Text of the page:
The Flower of Evil director Claude Chabrol—one of the founders of the influential French “New Wave” movement of the late 1950s and early 1960s—counts landmark films like Le Beau Serge and Les Biches among his 50 features over a 50-year career. He was also one of the Cahiers du Cinema writers whose work, among other things, popularized the “auteur” theory and championed Jerry Lewis as one of the world’s great directors. So he still has a lot to answer for.
The punch line might pack more zing if the New Wave didn’t seem like a fossilized film history footnote to most contemporary moviegoers—assuming, that is, they’ve heard of the New Wave at all. It might surprise those on the periphery that the New Wave ain’t all past-tense. Chabrol and his Cahiers contemporaries Eric Rohmer, Jean-Luc Godard and Jacques Rivette continue to be prolific contributors to world cinema well into their 70s (and in Rohmer’s case, his 80s). Nobody’s about to relegate them to textbook entries; as artists, they’ve still got things to say.
The sadder side of their late-period work: Maybe they’re now just saying the same things in a slightly different way. In The Flower of Evil, Chabrol concocts yet another riff on the dark secrets of the bourgeoisie. It’s cool, artfully crafted, and ultimately pretty familiar if you’ve seen any Chabrol at all.
At least, he doesn’t waste any time letting you know a crime will be involved, sweeping through a lovely Bordeaux home until the camera comes to rest on a dead body. Flashing back, we discover that this will only be the latest skeleton in the Charpin-Vasseur family closet. Anne (Nathalie Baye) is running for mayor, her candidacy plagued by anonymous leaflets alluding to inter-familial murder. Her husband GÃ©rard (Bernard Le Coq)—the brother of Anne’s dead first husband—barely tolerates Anne’s political aspirations while philandering with whatever woman is at hand. And Aunt Line (Suzanne Flon) tries to hold things together while being haunted by her own unpleasant memories).
Into this mess steps FranÃ§ois (BenoÃ®t Magimel), GÃ©rard’s son who has spent three years practicing law in America before deciding to return home. He also returns to something he had tried to escape—the mutual attraction between him and his stepsister/first cousin MichÃ¨le (MÃ©lanie Doutey).
Only in a Claude Chabrol-penned family would incest be the least of their worries. Nobody seems to bat an eye when FranÃ§ois and MichÃ¨le slip away for a seaside weekend and begin flaunting their handholding and starry-eyed smooches; on the contrary, Aunt Line in particular almost seems pleased that the family tradition of intermarriage may continue. The Flower of Evil finds Chabrol still effectively skewering the oblivious bubble of self-styled European royalty. In one clever sequence, Anne campaigns uncomfortably in a low-income housing development, smiling dutifully through stories about common folks’ problems while whining that her door-to-door work “feels like begging.” These are people who, not surprisingly, think they can get away with anything—including murder.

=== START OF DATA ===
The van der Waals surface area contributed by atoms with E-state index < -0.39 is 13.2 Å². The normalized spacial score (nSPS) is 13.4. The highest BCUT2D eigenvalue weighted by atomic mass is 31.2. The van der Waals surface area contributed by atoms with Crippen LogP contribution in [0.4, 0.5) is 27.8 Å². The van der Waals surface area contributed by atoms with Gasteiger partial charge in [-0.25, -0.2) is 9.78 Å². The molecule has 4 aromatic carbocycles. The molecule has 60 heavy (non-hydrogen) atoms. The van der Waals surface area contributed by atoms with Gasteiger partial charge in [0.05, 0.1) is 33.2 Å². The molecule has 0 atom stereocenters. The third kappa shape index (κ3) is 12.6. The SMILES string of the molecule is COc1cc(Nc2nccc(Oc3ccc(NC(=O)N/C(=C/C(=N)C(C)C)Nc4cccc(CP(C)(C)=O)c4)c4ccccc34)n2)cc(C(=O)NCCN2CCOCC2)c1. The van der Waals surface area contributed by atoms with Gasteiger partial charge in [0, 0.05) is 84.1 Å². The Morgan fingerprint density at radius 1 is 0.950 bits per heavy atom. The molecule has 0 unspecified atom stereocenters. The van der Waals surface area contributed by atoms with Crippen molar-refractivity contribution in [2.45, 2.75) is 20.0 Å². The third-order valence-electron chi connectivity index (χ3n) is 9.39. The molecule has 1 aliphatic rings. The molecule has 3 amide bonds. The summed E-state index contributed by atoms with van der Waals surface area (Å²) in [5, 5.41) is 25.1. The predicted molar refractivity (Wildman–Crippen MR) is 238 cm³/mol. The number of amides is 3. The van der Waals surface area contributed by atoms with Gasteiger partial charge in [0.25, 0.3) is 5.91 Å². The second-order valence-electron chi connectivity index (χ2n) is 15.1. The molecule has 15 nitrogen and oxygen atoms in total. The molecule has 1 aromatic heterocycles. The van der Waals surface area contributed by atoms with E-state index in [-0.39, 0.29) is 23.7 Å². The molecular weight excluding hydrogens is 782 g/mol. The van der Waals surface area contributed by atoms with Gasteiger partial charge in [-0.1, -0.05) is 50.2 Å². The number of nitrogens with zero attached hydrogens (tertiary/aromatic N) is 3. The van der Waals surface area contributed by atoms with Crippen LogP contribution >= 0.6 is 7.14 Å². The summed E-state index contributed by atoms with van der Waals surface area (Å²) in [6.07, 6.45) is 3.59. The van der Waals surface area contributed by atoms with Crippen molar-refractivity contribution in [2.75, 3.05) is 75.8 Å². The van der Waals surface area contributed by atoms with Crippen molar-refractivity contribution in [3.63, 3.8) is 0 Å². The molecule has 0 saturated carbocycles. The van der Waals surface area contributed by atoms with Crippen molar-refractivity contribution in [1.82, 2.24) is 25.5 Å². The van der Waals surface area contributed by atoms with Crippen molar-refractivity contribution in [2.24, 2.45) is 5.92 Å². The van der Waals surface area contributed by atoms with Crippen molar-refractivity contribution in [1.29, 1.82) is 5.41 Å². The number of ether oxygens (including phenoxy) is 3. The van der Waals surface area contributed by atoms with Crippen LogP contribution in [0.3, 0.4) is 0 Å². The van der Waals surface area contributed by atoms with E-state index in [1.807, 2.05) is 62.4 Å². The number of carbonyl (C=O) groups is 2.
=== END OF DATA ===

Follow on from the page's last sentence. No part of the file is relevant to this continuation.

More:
The problem is that once the furtive doings begin in earnest, there’s almost no sense of consequence. In a sense, that’s part of Chabrol’s point—when a family has been able to make its own rules for generations, nobody’s terribly worried about another dead body more or less. Yet considering Chabrol’s longstanding reputation as “France’s Hitchcock” (he and Rohmer penned a seminal text on Hitch’s oeuvre) and his many fine psychological thrillers, there’s little here that qualifies as particularly psychological or particularly thrilling. It feels like Chabrol is going though the motions of choreography he’s performed many times over half a century, most recently in 1995’s La CÃ©rÃ©monie.
The old master can still trot out a few prime moments of morbid humor, as when two characters fumble with a corpse they’re trying to dispose of and wind up bursting into laughter. But not nearly enough of The Flower of Evil boasts that kind of vitality. The solid performances and flawless production can’t erase the essential placidity of the enterprise—and if there’s one thing the vintage New Wave films never could be accused of, it’s placidity. When GÃ©rard smugly opines, “People living like hypocrites ... that’s what you call ‘civilization’,” you get the sense even the director knows it’s a point he’s made over and over again.
THE FLOWER OF EVIL, **.5, Nathalie Baye, BenoÃ®t Maginmel, Suzanne Flon, Not Rated